REVIEW by Ellen BellNWR Issue 105
When the Roads Meet
by Dan Llewelyn HallWhen the Roads Meet exhibition catalogue published by Sladers Yard Ltd, 2014
In 2013, Cardiff-born Dan Llewelyn Hall was the youngest artist to ever be commissioned to paint the Queen – a painting that proved as controversial as his later depiction of Prince William in 2014. After graduating from the University of Westminster in 2003, Llewelyn Hall won the Sunday Times Young Artist of the Year, gaining added acclaim in 2009 when his portrait of the war veteran Harry Patch was chosen as the promotional image for the BP Portrait Award. Llewelyn Hall has twice been shortlisted for the Welsh Artist of the Year.
Paintings need to be seen in the flesh. Only then can one get a full measure of their colour, surface quality, scale and impact. A catalogue, like the one for Dan Llewelyn Hall’s current exhibition When the Roads Meet
at Slader’s Yard, though useful as a record or a means of attracting pre-show sales, is always one step removed from the artist’s true intention.
In her foreword to the catalogue The Times
, art critic Rachel Campbell Johnston details Llewelyn Hall’s working methods – how he prefers to work outdoors, how he applies the pigment and the speed with which he completes a painting. She conjures up a sense of urgency, of largesse and almost religious fervour, endorsed by her reference to the Romantics and her use of words such as passion, visionary, immanence and seer. One imagines still-wet canvases of monumental proportions, luminous of hue and positively reeking of turpentine and linseed oil. Yet the catalogue informs us the largest, Blue Lagoon, 2013, is a mere 122 x 122 cm.
Campbell Johnston makes grandiose claims for this still young painter, listing his artistic lineage as William Turner, John Constable, Graham Sutherland and Paul Nash. By the next paragraph, she is allying him to Chaim Soutine and Henri Matisse. It is all too much, too burdensome a legacy and rather undermined by her description of his painting technique in terms of swipes and blobs. There is no doubt that Llewelyn Hall knows his art history and one can clearly see the influence of all the artists that Campbell Johnston mentions and even more besides (‘Another Night Café’, 2014, is an unashamed revisiting of Vincent van Gogh’s ‘The Café Terrace at Night’, 1888, while ‘Retreating Glacier’, 2008, and ‘Wistful Track’, 2013, bare remarkable allegiances to later work of Pierre Bonnard). However, among all these hallowed associations it is a struggle to find Llewelyn Hall himself.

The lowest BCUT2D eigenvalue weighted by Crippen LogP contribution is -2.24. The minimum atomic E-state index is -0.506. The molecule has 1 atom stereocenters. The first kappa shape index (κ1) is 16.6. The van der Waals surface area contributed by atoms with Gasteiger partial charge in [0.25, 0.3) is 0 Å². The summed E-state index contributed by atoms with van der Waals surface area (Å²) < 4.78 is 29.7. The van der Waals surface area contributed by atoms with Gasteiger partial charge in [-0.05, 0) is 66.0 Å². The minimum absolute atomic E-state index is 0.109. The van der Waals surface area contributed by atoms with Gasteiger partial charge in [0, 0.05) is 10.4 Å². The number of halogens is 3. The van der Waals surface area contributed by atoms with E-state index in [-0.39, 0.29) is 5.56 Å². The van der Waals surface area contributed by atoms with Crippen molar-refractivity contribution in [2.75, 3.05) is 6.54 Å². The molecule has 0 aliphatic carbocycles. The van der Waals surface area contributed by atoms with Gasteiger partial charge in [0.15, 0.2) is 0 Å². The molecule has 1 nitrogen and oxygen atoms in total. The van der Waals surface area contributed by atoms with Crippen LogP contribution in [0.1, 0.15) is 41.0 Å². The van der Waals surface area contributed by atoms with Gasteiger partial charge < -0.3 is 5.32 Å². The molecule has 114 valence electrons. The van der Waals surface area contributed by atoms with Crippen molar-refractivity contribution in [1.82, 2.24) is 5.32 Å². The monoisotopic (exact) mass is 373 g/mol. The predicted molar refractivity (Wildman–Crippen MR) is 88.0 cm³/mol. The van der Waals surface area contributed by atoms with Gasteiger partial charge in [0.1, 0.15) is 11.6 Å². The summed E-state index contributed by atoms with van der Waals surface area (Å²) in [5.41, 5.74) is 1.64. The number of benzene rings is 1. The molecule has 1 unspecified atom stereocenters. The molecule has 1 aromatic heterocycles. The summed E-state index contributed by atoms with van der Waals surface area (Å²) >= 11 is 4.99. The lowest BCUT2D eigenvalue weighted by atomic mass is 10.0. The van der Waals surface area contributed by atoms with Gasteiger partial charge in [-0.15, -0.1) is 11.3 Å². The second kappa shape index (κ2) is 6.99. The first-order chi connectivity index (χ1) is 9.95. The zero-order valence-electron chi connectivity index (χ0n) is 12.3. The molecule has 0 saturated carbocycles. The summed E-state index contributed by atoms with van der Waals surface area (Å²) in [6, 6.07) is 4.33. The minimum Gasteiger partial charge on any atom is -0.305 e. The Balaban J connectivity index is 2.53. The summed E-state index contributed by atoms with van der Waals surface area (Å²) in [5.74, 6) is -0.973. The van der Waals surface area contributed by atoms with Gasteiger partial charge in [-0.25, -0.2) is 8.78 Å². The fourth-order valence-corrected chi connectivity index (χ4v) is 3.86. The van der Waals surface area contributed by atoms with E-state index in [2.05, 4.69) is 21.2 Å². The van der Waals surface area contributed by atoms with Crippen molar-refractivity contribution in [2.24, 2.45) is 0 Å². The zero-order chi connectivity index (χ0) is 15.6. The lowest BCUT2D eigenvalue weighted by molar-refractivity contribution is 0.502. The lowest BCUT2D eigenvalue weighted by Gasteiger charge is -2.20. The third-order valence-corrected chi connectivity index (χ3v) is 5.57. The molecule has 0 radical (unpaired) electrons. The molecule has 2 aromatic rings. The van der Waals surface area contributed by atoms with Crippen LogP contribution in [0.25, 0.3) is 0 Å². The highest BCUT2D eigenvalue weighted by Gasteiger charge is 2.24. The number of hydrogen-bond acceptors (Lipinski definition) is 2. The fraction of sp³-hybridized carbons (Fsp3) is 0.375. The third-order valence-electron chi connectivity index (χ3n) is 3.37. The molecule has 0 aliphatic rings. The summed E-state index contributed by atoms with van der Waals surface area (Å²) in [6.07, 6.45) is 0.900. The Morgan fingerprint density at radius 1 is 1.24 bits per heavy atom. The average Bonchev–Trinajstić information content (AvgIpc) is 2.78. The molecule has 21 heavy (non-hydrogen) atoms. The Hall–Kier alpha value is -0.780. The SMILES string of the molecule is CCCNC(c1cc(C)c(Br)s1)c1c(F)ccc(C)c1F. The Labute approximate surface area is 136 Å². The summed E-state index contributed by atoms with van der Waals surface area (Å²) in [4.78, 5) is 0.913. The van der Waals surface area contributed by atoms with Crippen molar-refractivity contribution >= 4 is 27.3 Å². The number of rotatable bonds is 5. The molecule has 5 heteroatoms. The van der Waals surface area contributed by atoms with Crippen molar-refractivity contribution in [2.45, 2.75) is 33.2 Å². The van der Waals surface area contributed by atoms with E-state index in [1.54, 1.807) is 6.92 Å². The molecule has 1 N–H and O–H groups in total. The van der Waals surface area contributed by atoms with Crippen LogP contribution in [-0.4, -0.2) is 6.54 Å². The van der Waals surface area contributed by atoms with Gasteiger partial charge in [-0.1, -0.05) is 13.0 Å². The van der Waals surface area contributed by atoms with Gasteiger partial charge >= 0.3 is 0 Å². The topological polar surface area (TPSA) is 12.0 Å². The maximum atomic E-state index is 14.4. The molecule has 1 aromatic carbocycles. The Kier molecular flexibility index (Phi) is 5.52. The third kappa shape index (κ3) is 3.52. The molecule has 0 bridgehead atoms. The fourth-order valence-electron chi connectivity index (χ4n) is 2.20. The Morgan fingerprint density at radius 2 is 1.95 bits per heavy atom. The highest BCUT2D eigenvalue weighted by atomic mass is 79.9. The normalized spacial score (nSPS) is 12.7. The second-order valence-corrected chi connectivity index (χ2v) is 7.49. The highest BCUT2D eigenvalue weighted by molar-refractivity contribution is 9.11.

‘Llewelyn Hall paints a world haunted by his own memories’, writes Campbell Johnston. In his particular lexicon, place comes to represent the experience. The event, such as the launching of a gig in ‘Camaraderie at Water’s Edge’, 2013, and the beings creating it merge into the landscape, becoming virtually indivisible. Without the titles, the images would remain oblique, an amorphous array of colourful, sometimes exquisite mark-making. But there is just too much imitation. The borrowed post-war apocalyptic starkness of Nash and Sutherland in ‘La Défense’, 2009, and ‘Raising the Cross’, 2005, seems overblown and inappropriate from one who has not had their experiences as war artists.
Copying from the Masters is a long-held tradition within art schools, and one that undoubtedly, as in Llewelyn Hall’s case, promotes an understanding of composition, colour and a skilful handling of paint. However, it takes confidence and, indeed, self-knowledge to know when to break free from the constraints of replication and find one’s own true expression. For all the negative press response to Llewelyn Hall’s portraits of the Queen and Prince William, his series of what, on his website, he calls ‘People’ are true, spirited and original (his image of Harry Patch is particularly remarkable). However, When the Roads Meet
is a deftly produced series of works that reflects a bountiful history of great painting but fails to communicate an authentic, genuinely felt, vision.
When the Roads Meet exhibition of work by Dan Llewelyn Hall was at Sladers Yard, Dorset, until September 2014
is an artist and writer currently living in Aberystwyth.
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